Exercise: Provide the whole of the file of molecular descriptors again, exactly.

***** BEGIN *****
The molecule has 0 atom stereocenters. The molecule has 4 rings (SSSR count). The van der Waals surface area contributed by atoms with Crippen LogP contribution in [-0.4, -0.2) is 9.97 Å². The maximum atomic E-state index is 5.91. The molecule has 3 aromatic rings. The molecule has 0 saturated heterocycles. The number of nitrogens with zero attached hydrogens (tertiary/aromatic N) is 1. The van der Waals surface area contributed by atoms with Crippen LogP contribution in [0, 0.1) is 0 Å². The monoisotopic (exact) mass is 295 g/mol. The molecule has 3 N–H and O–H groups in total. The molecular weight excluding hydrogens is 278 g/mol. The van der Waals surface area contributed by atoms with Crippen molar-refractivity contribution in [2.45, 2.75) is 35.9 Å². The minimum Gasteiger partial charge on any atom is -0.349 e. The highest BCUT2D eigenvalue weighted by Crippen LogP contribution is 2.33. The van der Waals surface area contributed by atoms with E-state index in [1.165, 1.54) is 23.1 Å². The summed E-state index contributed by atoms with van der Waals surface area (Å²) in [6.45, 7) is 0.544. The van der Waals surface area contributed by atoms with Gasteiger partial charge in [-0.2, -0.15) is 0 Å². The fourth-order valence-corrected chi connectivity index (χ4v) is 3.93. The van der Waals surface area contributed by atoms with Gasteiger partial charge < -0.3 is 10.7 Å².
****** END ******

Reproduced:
The molecule has 0 atom stereocenters. The molecule has 4 rings (SSSR count). The van der Waals surface area contributed by atoms with Crippen LogP contribution in [-0.4, -0.2) is 9.97 Å². The maximum atomic E-state index is 5.91. The molecule has 3 aromatic rings. The molecule has 0 saturated heterocycles. The number of nitrogens with zero attached hydrogens (tertiary/aromatic N) is 1. The van der Waals surface area contributed by atoms with Crippen LogP contribution in [0, 0.1) is 0 Å². The monoisotopic (exact) mass is 295 g/mol. The molecule has 3 N–H and O–H groups in total. The molecular weight excluding hydrogens is 278 g/mol. The van der Waals surface area contributed by atoms with Crippen molar-refractivity contribution in [2.45, 2.75) is 35.9 Å². The minimum Gasteiger partial charge on any atom is -0.349 e. The highest BCUT2D eigenvalue weighted by Crippen LogP contribution is 2.33. The van der Waals surface area contributed by atoms with E-state index in [1.165, 1.54) is 23.1 Å². The summed E-state index contributed by atoms with van der Waals surface area (Å²) in [6.45, 7) is 0.544. The van der Waals surface area contributed by atoms with Gasteiger partial charge in [-0.2, -0.15) is 0 Å². The fourth-order valence-corrected chi connectivity index (χ4v) is 3.93. The van der Waals surface area contributed by atoms with Gasteiger partial charge < -0.3 is 10.7 Å².